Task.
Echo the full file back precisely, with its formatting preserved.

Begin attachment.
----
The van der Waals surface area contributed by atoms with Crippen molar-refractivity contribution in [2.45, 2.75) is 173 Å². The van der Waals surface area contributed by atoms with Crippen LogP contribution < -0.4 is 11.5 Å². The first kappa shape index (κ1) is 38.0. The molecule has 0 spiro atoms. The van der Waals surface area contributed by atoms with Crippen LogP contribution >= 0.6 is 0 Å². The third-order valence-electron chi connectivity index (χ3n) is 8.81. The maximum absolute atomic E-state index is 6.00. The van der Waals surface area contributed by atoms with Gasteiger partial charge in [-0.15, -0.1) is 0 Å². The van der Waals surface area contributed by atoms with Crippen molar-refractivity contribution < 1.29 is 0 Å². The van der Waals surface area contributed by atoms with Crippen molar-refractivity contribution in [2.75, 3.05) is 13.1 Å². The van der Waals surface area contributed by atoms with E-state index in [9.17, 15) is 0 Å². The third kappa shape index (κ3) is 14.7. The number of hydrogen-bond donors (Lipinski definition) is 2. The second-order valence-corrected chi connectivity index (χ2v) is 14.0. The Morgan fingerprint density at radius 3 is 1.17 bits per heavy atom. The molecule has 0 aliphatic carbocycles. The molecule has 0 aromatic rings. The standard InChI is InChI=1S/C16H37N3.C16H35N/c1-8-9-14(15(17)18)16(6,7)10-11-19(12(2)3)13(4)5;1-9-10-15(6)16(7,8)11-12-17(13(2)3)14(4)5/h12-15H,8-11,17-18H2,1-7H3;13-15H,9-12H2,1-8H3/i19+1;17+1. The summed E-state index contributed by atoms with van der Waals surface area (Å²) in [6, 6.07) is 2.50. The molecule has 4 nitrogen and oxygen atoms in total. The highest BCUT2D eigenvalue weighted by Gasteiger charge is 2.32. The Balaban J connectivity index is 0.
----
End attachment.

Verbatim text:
The van der Waals surface area contributed by atoms with Crippen molar-refractivity contribution in [2.45, 2.75) is 173 Å². The van der Waals surface area contributed by atoms with Crippen LogP contribution < -0.4 is 11.5 Å². The first kappa shape index (κ1) is 38.0. The molecule has 0 spiro atoms. The van der Waals surface area contributed by atoms with Crippen LogP contribution >= 0.6 is 0 Å². The third-order valence-electron chi connectivity index (χ3n) is 8.81. The maximum absolute atomic E-state index is 6.00. The van der Waals surface area contributed by atoms with Gasteiger partial charge in [-0.15, -0.1) is 0 Å². The van der Waals surface area contributed by atoms with Crippen molar-refractivity contribution < 1.29 is 0 Å². The van der Waals surface area contributed by atoms with Crippen molar-refractivity contribution in [2.75, 3.05) is 13.1 Å². The van der Waals surface area contributed by atoms with E-state index in [9.17, 15) is 0 Å². The third kappa shape index (κ3) is 14.7. The number of hydrogen-bond donors (Lipinski definition) is 2. The second-order valence-corrected chi connectivity index (χ2v) is 14.0. The Morgan fingerprint density at radius 3 is 1.17 bits per heavy atom. The molecule has 0 aliphatic carbocycles. The molecule has 0 aromatic rings. The standard InChI is InChI=1S/C16H37N3.C16H35N/c1-8-9-14(15(17)18)16(6,7)10-11-19(12(2)3)13(4)5;1-9-10-15(6)16(7,8)11-12-17(13(2)3)14(4)5/h12-15H,8-11,17-18H2,1-7H3;13-15H,9-12H2,1-8H3/i19+1;17+1. The summed E-state index contributed by atoms with van der Waals surface area (Å²) in [6, 6.07) is 2.50. The molecule has 4 nitrogen and oxygen atoms in total. The highest BCUT2D eigenvalue weighted by Gasteiger charge is 2.32. The Balaban J connectivity index is 0.